Please note: this review was originally published in October during our London Film Festival 2015 coverage.
The Witch is a startlingly unique horror film from first time director Robert Eggers, and perhaps more than any other film, has you stepping out from the dark thinking “thank goodness I live in the modern world”.
We often romanticise a desire to go back to simpler times, to reconnect with nature, to cut ourselves off from the conveniences and indeed temptations of the modern world… But imagine you’re a teenage girl living in 1630 and your family has just made the long journey across the Atlantic to settle in New England.
Then within months of settling, your god-fearing father has managed to get your entire family banished from the rest of the puritan flock for being TOO puritanical. Now you’re forced to live out your days in the unpredictable wilderness with your severe mother, two equally terrifying and irritating twin siblings, another brother who’s becoming uncomfortably aware of your burgeoning pubescence and your aforementioned father who also happens to be the guy who does the voiceover from Countryside 999.
Yeah life is shit, and it would be significantly less shit if you’re baby brother hadn’t been snatched before your eyes and dragged off into the woods by an elderly nude hag to be pestled into body lotion. Awful shit. Right now, if you could give the concepts of popular atheism and affordable airfares a hug you would.
The Witch (stylised as The VVitch if you’re the sort of pretentious fuck like me who writes Se7en instead of Seven) is short on hope, heavy on dread, and with a lean running time and minimal plotting does an awful lot to cause you discomfort.
The colours are all muted, washed out greys. The forest that surrounds the family’s half-built enclave is given a similar menace and alien unknowingness as the endless expanse of an ocean or the vastness of space. The lighting is basically whatever was available at the time. The dialogue, mostly taken from actual documents of the era, is dense with period-realistic detail. It’s all “thou” and “thine” and “speak if this be pretence!” Its arcane nature further adding to your unease.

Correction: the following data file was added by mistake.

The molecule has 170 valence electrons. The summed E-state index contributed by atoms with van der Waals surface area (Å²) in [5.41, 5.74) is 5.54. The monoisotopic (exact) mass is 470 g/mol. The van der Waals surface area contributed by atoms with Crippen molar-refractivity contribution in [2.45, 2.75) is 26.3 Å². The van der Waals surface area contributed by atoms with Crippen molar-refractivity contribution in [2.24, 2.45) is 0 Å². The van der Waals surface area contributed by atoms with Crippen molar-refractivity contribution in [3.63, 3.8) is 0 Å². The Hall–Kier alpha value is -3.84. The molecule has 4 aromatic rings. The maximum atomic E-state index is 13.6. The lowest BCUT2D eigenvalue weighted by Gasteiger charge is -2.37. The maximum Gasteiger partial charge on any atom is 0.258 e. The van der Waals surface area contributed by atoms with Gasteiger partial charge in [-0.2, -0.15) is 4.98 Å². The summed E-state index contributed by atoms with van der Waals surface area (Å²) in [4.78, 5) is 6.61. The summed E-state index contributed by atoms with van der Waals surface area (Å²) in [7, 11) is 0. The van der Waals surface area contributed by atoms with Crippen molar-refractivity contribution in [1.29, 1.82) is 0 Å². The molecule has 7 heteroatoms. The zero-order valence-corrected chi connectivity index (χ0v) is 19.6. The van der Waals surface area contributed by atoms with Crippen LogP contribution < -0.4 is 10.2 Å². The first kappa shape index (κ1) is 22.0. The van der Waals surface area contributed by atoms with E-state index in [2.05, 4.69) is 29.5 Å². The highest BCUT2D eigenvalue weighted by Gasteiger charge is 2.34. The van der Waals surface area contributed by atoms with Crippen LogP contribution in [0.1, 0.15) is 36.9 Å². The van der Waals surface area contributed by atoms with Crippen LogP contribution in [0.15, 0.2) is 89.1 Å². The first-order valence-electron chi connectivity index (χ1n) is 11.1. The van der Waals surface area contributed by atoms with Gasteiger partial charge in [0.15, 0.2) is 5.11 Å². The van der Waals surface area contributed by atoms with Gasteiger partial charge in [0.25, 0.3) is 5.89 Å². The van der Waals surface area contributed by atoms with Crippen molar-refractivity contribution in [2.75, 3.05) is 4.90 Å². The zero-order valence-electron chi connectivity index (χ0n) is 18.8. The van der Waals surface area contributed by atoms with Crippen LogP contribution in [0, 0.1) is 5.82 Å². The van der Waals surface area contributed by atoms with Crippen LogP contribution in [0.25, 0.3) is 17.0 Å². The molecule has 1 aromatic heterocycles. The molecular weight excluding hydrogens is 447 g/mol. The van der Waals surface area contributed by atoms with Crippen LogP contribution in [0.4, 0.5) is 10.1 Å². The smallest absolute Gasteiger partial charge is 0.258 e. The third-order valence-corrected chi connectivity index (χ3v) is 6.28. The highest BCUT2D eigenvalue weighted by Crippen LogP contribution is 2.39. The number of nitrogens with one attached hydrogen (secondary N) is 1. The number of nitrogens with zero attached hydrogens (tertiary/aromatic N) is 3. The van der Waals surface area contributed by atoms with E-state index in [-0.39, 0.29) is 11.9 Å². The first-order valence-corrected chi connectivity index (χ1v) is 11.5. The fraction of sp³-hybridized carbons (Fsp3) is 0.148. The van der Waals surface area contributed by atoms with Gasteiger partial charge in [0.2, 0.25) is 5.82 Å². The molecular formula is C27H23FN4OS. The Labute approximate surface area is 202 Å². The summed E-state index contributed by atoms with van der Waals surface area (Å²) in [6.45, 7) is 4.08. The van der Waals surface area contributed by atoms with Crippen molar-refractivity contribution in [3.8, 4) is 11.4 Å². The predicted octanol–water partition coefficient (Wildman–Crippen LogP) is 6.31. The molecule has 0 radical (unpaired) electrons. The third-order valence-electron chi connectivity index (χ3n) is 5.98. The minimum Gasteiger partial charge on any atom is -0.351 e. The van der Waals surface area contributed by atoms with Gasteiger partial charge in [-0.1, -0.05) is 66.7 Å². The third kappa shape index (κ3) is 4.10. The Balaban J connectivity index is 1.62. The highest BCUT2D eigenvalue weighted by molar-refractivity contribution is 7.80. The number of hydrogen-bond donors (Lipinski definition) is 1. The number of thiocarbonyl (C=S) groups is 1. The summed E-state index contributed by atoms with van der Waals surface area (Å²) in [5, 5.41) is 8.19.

Lesser actors would struggle to deliver lines like “what went we out in this wilderness to find?’ convincingly, but The Witch’s greatest strength is in its incredible and entirely committed ensemble cast. Kate Dickie and Ralph Ineson bring huge amounts of weight to their roles as consistently beleaguered parents William and Katherine, but it’s the children who offer the bravest performances. Anya Taylor-Joy treads a delicate balance between innocence and ambiguity as Thomasin, who is treated the most unfairly by the film’s events, but still manages to keep her more progressive feelings bubbling under the surface. Harvey Scrimshaw as Caleb provides the most spine-chilling and transformative moment of the film, as his body is given over to the witch and he mimics a subtly erotic encounter with some unknown being. It’s a gloriously twisted scene.
The Witch is undoubtedly gripping, often chilling and never less than captivating. It does however think it’s much scarier than it really is. The soundtrack does much of the heavy lifting when it comes to instilling dread in its audience, the spectral harmonics of the wood providing a similar hauntological dissonance (yeah that’s right) to that of the Overlook Hotel in The Shining. But that’s the trouble, we’ve heard it all before and many of The Witch’s scarier moments don’t quite have the pay-off that perhaps you were fearing. It’s a shame because everything else in the movie is designed so well to unnerve and displace you.
That being said, The Witch is a phenomenal achievement, and much like that other scary witch in a wood movie, the ultimate effect is reinforcing the idea that there are things in nature that are cruel and pitiless which mankind shouldn’t mess with. And that you probably shouldn’t ever go camping again. 4/5